Executive Insight – Making the most of Lebanon’s resources

Newly discovered Lebanese oil and gas could be wasted

In its drive to become an oil and/or gas producing country, Lebanon currently faces the challenges of establishing and implementing a sound regulatory framework and an effective Petroleum Administration, the sector’s (supposedly) independent regulatory body.

Some of the most crucial aspects of the required system include creating farsighted mechanisms that will first prevent the occurrence of a number of problems that are commonly encountered in hydrocarbon producing provinces, and second, equip the Lebanese government with sufficient powers to address such problems swiftly and efficiently as they arise throughout the development of the upstream oil and/or gas industry in the country.

National vs. IOC interests

Arguably one of the worst oversights that can be committed by the early drafters of oil and gas legislation is the assumption that International Oil Companies (IOCs) would be always seeking to diligently explore their acreages in search of hydrocarbons, and that once they have found oil and/or gas, they would be eager to exploit it effectively and quickly.
Experience around the world shows that not long after licenses are granted or discoveries are made, some areas are often left to lay fallow and national governments discover that they do not have adequate powers to impose work obligations on the IOCs. As a prominent observer of the United Kingdom offshore licensing regime once noted, “the idea that licensees might make significant discoveries but then not develop them does not appear to have occurred to those who first drafted the offshore licensing arrangements in 1964/1965”.

In the UK, for example, rigorous state action was needed to address this problem and the government had to undergo the complexities of enforcing a “voluntary” scheme in order to rectify the situation of fallow areas and discoveries. The result was a shy governmental process that raised some concerns about the legality of such measures.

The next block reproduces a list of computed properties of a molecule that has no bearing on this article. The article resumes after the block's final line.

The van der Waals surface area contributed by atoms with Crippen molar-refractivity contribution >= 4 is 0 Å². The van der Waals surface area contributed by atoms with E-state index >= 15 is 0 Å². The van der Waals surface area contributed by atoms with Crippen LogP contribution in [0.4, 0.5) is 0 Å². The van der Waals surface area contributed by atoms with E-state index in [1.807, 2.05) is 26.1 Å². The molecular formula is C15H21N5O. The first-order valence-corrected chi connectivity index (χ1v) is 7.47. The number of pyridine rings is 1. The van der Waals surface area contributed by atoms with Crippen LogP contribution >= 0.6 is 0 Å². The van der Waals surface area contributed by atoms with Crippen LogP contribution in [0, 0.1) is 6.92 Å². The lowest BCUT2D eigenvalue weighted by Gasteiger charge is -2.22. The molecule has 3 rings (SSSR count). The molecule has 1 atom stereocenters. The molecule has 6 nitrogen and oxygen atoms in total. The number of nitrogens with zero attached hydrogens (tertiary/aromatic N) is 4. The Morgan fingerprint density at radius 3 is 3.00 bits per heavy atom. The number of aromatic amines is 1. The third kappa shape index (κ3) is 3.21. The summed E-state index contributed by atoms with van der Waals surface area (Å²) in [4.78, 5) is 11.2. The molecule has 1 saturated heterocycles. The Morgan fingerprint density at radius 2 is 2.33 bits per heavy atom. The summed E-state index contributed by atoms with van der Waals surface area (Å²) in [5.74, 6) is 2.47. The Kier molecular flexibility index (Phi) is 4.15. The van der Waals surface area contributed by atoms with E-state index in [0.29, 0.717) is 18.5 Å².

The efforts undertaken so far by the Lebanese government in drafting the offshore hydrocarbon legal framework suggests that the country is slowly making steady progress in the right direction. It is imperative to continue along this positive trajectory by appointing a Petroleum Administration that can play an effective role in monitoring, at a close distance, the petroleum operations to be undertaken by the IOCs.

Foresight needed

It can be also predicted that, in light of the current position of the Lebanese economy, the mere discovery of commercial oil and/or gas reserves would  understandably be interpreted as a promising sign of future wealth, regardless of the quantities that would actually be produced.

Yet, once the initial joy of the first few barrels fades away, the Lebanese government must be well prepared to monitor the efficiency of its production and to make sure that its licensees are conducting their operations using the best practicable standards and methods to ensure acceptable recovery levels out of each reservoir.

The technical expertise and skills of the licensees (the operators) usually play a crucial role in determining the levels of recovery (i.e. how much oil and/or gas could be practicably produced).

For instance, a 70 percent oil recovery from an oil reservoir is considered to be a high percentage as it is almost impossible to extract entire reserves of any particular reservoir due to the constant reduction of pressure and the interference of other factors, such as oil density and depth of the reservoir, amongst others.

Countries such as Saudi Arabia are constantly aiming to increase their investments in enhanced recovery technologies, as they recognize how vital this is in order to boost recovery rates at their reservoirs from around 50 percent to 70 percent.

Once again, the Lebanese regulator must ensure that the government’s powers under any exploration and production agreement offer useful mechanisms for pushing the licensees towards more efficient recoveries, that is to say better stewardship.